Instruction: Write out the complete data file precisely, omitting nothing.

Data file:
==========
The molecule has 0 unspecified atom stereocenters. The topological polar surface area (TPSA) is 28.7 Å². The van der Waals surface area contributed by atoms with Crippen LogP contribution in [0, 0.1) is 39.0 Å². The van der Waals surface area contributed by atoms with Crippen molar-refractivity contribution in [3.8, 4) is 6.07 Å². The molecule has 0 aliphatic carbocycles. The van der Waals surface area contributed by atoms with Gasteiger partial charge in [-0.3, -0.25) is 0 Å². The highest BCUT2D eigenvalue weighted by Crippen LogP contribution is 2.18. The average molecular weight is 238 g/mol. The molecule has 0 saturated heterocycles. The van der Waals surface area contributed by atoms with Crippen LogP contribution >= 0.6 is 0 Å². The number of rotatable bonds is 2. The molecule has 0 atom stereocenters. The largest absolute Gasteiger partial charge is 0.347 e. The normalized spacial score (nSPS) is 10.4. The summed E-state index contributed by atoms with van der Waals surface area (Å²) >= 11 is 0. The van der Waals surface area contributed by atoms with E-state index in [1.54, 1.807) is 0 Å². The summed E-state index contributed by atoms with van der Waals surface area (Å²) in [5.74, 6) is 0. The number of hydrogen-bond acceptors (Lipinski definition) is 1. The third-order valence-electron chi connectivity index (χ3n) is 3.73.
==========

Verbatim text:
The molecule has 0 unspecified atom stereocenters. The topological polar surface area (TPSA) is 28.7 Å². The van der Waals surface area contributed by atoms with Crippen LogP contribution in [0, 0.1) is 39.0 Å². The van der Waals surface area contributed by atoms with Crippen molar-refractivity contribution in [3.8, 4) is 6.07 Å². The molecule has 0 aliphatic carbocycles. The van der Waals surface area contributed by atoms with Gasteiger partial charge in [-0.3, -0.25) is 0 Å². The highest BCUT2D eigenvalue weighted by Crippen LogP contribution is 2.18. The average molecular weight is 238 g/mol. The molecule has 0 saturated heterocycles. The van der Waals surface area contributed by atoms with Crippen LogP contribution >= 0.6 is 0 Å². The number of rotatable bonds is 2. The molecule has 0 atom stereocenters. The largest absolute Gasteiger partial charge is 0.347 e. The normalized spacial score (nSPS) is 10.4. The summed E-state index contributed by atoms with van der Waals surface area (Å²) >= 11 is 0. The van der Waals surface area contributed by atoms with E-state index in [1.54, 1.807) is 0 Å². The summed E-state index contributed by atoms with van der Waals surface area (Å²) in [5.74, 6) is 0. The number of hydrogen-bond acceptors (Lipinski definition) is 1. The third-order valence-electron chi connectivity index (χ3n) is 3.73.